Tuesday, 3 March 2015

Hiking in St. Lucia

We have done very little walking on St Lucia and due to our enforced stay here decided it was time to rectify that situation. Several hours research online showed there were a number of Forestry trails that sounded worth investigating, but little information on them in terms of routes and access. Most searches came up with organised trips or were more of the thrill type of experience like zip wiring through the forest canopy or segue trips on made up tracks. Whatever they were, they all had one thing in common and that was they were very expensive for something we could do quite easily, we thought, without a guide.Having failed with the Internet we decided to resort to the old fashioned method of seeking out the local Tourist Information office as the marina office only had a few leaflets for guided tours. This meant a bus trip into Castries, the capital, a place we have been to on a number of occasions and so we knew where the TIC was, in the cruise ship mall. Fortunately there were no cruise ships in and so we thought we would soon be sorted. How wrong can you be? The one occupant of the Tourist Information booth turned out to be a security guard who informed us that the Tourist Information lady (heirinafter referred to as the TIL) had "just stepped out, but would be back soon". A walk around the centre and a quick visit to the Cathederal of the Immaculate Conception saw us back in the TIC about half an hour later. Here we found the same security guard sitting alone and who informed us that the TIL "had just stepped out, but would be back soon". We reminded her we had already heard this from her and asked how long "soon" might be. She was reluctant to put a time on this but merely advised us she was sure she wouldn't be long and that she had to come back as there were parcels waiting for her.By this time it was late morning and so time for refreshments and so we headed deeper into the mall to the Pirates Rest for some local juice and to catch up on wifi. This occupied us for well over an hour, much to the disappointment of the waiter who was obviously hoping we may stop for lunch. A short walk took us back to the TIC where, once again the security officer with the poor memory for faces and by now looking decidedly fed up, informed us the TIL had "just stepped out, but would be back soon"! Fortunately we were rescued by a friendly taxi driver who obviously thought we could be good for a fare and who proceeded to tell us where the TI Head office was and he could take us there for a small fee. 
As we were in need of some exercise we decided to walk the couple of miles out of Castries.We found the building with no trouble and soon realised this was not the place to pick up leaflets, but managed to arrange an appointment with someone who "could help us". Unfortunately this person was "just stepping out" for lunch, but promised he would email details of the trails as soon as he returned!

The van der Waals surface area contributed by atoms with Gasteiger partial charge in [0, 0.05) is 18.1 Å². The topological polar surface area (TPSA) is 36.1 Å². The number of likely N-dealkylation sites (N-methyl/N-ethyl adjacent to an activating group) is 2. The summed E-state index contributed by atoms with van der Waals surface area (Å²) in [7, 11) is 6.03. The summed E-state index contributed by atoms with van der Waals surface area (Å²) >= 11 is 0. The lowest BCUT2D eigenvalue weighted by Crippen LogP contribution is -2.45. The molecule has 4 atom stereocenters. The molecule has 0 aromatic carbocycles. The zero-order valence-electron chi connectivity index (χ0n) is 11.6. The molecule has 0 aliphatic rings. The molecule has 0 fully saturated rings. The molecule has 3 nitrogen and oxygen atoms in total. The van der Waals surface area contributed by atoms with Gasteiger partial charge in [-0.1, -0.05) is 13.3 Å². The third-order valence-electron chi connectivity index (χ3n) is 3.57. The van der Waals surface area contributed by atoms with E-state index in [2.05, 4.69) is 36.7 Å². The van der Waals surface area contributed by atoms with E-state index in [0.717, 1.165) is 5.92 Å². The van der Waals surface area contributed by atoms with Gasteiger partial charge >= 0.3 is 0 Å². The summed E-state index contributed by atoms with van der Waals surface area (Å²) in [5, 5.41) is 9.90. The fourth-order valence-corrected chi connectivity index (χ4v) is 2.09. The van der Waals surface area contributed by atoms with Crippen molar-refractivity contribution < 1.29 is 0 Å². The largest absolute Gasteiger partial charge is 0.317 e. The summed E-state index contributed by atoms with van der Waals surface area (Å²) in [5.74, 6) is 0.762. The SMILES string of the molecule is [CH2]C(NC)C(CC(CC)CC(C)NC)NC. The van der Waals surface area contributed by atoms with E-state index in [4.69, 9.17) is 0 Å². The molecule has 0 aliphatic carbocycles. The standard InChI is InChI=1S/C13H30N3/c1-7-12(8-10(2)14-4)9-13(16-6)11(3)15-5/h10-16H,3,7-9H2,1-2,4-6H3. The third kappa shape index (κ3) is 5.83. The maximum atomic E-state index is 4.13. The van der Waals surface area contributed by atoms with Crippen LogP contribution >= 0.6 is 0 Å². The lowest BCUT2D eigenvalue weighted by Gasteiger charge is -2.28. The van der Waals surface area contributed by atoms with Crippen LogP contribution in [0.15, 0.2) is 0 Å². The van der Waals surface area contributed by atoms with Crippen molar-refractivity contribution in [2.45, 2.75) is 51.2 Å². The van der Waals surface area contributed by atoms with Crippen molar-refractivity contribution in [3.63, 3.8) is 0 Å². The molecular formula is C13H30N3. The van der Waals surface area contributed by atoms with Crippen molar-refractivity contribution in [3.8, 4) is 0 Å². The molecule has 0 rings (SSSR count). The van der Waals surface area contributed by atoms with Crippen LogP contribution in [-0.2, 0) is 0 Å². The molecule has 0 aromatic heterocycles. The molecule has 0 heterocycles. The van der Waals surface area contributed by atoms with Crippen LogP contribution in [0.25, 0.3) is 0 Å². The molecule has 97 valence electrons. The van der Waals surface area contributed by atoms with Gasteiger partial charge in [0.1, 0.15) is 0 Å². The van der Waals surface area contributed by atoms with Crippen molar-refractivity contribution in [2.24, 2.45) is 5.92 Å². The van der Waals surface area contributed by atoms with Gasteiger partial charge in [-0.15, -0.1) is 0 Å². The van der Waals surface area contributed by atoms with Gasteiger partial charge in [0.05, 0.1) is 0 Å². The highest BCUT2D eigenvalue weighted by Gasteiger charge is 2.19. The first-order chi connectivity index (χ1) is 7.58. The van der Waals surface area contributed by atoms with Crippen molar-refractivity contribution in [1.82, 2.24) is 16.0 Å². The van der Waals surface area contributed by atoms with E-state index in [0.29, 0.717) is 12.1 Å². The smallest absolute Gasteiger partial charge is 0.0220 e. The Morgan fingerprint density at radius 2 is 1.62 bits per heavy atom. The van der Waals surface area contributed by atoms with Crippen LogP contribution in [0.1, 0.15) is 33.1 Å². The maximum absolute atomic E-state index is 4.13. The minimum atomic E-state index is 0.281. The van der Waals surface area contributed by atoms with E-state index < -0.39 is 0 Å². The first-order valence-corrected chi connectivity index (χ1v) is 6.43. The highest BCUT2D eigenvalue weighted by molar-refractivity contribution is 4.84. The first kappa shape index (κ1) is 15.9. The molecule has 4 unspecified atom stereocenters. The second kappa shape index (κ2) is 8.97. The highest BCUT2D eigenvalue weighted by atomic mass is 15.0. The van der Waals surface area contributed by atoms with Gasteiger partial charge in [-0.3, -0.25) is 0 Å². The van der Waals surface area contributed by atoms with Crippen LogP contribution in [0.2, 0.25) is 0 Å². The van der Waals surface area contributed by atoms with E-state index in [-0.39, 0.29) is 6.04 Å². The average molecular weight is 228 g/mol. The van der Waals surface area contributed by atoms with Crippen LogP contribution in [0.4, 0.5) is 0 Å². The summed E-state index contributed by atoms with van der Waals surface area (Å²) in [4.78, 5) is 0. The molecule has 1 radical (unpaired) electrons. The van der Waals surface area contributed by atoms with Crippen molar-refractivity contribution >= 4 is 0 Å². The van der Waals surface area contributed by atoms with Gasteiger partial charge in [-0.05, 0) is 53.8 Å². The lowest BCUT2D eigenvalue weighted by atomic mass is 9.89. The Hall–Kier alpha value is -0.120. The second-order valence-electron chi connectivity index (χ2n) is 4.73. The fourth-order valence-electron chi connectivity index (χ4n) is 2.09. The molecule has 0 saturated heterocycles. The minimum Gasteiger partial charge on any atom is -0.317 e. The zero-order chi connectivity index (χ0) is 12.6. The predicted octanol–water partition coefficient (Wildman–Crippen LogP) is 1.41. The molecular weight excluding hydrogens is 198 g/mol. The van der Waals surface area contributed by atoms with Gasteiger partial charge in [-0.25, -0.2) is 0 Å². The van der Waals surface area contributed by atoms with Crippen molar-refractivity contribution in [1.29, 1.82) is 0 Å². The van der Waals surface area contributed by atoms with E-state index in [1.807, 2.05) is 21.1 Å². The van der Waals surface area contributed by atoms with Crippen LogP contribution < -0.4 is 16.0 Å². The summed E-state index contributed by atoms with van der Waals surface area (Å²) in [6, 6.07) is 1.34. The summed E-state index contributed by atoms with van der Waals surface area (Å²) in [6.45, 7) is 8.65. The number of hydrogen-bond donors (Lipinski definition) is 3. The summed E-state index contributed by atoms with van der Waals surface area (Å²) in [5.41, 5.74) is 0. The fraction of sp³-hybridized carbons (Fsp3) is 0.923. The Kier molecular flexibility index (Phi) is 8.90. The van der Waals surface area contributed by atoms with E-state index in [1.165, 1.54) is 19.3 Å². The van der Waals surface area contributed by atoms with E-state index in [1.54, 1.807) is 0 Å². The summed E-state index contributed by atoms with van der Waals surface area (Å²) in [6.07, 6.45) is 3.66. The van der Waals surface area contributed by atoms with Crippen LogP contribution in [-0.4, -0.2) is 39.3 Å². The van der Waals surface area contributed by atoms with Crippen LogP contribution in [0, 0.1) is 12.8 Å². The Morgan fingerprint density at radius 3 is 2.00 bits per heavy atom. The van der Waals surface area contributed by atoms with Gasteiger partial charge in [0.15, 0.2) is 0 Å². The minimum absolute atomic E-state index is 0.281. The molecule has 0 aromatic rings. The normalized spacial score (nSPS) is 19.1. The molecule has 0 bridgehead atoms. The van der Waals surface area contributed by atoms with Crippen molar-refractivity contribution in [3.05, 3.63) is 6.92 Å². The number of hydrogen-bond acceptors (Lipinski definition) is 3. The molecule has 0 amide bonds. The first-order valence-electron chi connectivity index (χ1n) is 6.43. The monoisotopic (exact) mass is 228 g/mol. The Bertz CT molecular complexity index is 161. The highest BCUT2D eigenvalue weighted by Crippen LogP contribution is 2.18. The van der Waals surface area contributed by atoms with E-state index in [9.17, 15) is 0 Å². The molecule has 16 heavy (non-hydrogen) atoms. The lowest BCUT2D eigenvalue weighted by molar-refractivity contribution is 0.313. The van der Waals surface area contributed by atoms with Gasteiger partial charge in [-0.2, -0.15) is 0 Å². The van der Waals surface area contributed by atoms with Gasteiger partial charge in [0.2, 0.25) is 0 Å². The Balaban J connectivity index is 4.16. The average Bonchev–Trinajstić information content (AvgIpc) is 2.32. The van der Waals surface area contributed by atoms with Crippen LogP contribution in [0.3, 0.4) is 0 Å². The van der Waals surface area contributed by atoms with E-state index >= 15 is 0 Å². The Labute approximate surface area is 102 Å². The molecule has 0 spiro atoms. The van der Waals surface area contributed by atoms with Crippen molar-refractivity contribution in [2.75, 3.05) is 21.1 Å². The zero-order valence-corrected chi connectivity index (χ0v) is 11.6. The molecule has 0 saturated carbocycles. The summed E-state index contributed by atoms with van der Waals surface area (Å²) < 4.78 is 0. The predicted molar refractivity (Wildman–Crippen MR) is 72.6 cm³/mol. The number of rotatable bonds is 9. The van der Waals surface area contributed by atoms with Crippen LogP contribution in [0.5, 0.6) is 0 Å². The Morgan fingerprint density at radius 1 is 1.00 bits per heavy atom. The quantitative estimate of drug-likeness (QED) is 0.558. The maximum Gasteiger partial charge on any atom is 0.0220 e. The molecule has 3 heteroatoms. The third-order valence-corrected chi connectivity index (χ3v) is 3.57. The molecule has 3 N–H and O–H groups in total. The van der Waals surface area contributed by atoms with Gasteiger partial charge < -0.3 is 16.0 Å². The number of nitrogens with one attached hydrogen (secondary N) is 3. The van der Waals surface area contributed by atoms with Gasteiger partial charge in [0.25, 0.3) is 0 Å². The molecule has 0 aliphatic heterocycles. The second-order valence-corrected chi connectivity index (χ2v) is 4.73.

As we were fairly sure we were near the Forestry Offices where one of the short trail starts, we thought we would have a look for it to give the email time to be written and sent. We had an enjoyable walk around the area, but never found any evidence of the Forrestry Offices or the trail, but by the time we were back on Stream the email had arrived and we were able to plan the following days walk.
From the half a dozen trails mentioned we decided that we would enjoy the 'Barre De L'isle'. The trail is along the ridge that divides the eastern and western halves of the island. It is a walk into the Forest Nature Reserve. The description promised panoramic views of the island and views of the mystic rainforest. It also stated that the trail could be extended as it linked to a trail going up Mount La Combe. Another good thing was that this trail was on a bus route from Castries, so we could easily get there and back. 
So after an early start and two bus journeys we arrived at the trail head and met the forest ranger and paid our $50EC entrance dues. She explained it was a well marked in/out trail and that we must tell her when we had completed it for safety reasons. We promised we would and were about to head off when she went on to explain that in the past people would carry on and go up the mountain but due to a hurricane in 2010 this was no longer possible as the path was blocked by a landslide.
So off we went into the rainforest. The path was very well marked and easy to negotiate. The view points did give stunning views of parts of the island. 
The Forest Ranger Office Barre de L'isle.

The well trodden Barre de L'isle trail

Unfortunately it was all a bit tame and was like a walk that you would do with your family and a baby in a buggy from a National Trust car park, but without the tearoom. At the end of the trail is a laminated A4 sign marking the beginning of the Mount La Combe trail. Being us, we thought, despite the warnings, we would give it ago. We wandered along for about 600 metres to the landslide, which of course we tried to traverse and climb up but couldn't find anyway of continuing further. So it was a disappointed pair who caught the bus back into Castries.
As it was only lunchtime,we caught another bus to Union Trail. But the less said about the trail and the disturbing zoo the better. Although Sarah did get a sight of parrots/macaws in a cage and spent time feeding them star fruit. 

Macaws (or St Lucian Parrots as Sarah wanted to believe)

To say the walk back down to the main road, to catch the bus, was more interesting and challenging than the Union Trail is an understatement.

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